The two varieties just described were found on the windless side of the mountain summit. In making our ascent to the mountain top we came to the windy side of the peak which was drenched with a filtered sunshine through a fog of mist with the wind bellowing at an estimated speed of 70 miles an hour. It was difficult to maintain a perfectly erect posture in this blow. However, on this wind-swept side the finest of the three varieties was found. This is a plant which reaches a height of about 3 feet growing in a mass of cypress brush interspersed with Pieris japonica. A carpet of 5 inches of lettuce-green sphagnum covers the sandy loam which is interspersed with the rocky sub-soil. A test of the acidity of the soil medium proved it to be a pH of 6.2. The foliage of the last variety is extremely dense only where it is fully exposed to the wind and sun. The individual leaf 3" long and narrow is curled almost into a complete circle protecting the delicate hairy stomas of the under leaf from the brutal sun and wind to which it is exposed 25 hours of the day throughout most of the year. These plants are under snow for about 5 months of each year. The coldest temperature recorded at the summit of the mountain has been 5 below zero by the forestry department of the island. Comparing this last variety with those that I had seen in England, it was my impression that it was from this choice group that the plant sent to Exbury was selected. It is therefore also the same plant as that at Wisley. However, a plant that I saw at Knap Hill Nursery in Bagshot probably was of the Parvum variety with the small round, slightly convex leaf but with the indumentum resembling that of the other two varieties. Without doubt the convex variety is the gardener's choice. This select group therefore should be titled R. yakushimanum convexum. I was able to collect seeds from all three varieties. These were more plentiful only in the completely exposed areas. The plant is very shy in flowering in the semi-shaded zones and of course, no flowering was observed in the wooded areas where little sunshine permeates the trees.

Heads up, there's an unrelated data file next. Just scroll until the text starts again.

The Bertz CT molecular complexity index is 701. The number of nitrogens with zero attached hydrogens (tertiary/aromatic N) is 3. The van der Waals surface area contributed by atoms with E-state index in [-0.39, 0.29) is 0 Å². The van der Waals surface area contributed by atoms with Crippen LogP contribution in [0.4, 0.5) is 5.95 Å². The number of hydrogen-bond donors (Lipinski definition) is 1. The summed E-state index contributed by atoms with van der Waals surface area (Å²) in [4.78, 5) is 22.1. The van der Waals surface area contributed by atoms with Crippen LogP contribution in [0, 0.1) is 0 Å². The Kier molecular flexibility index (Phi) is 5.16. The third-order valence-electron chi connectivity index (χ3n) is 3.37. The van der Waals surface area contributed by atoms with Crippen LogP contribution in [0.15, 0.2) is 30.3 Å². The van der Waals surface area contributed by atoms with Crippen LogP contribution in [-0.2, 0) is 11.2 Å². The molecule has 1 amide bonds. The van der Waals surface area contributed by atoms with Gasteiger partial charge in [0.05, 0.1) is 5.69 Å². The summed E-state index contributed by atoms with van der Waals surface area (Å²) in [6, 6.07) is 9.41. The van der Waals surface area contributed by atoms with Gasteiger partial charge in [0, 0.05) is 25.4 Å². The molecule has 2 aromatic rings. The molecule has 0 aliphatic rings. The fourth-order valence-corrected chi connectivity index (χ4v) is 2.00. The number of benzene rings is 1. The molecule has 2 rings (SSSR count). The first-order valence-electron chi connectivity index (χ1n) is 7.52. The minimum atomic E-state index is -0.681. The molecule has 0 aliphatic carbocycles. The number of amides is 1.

R. yakushimanum roots readily from cuttings in a period of 8-12 weeks. It has survived to perfection in a pit house where the temperature has reached zero degrees and at the end of two years is a compact globe of foliage measuring 6 inches in height and 5 inches in diameter. It is slow in growth and each year's growth is characterized by a short stem which is gnarled and rarely exceeds three quarters of an inch in length. The seeds germinate quite easily in a matter of three weeks and at the end of one year the seedlings measure between 1 and 1 inches in height when grown on pure sphagnum.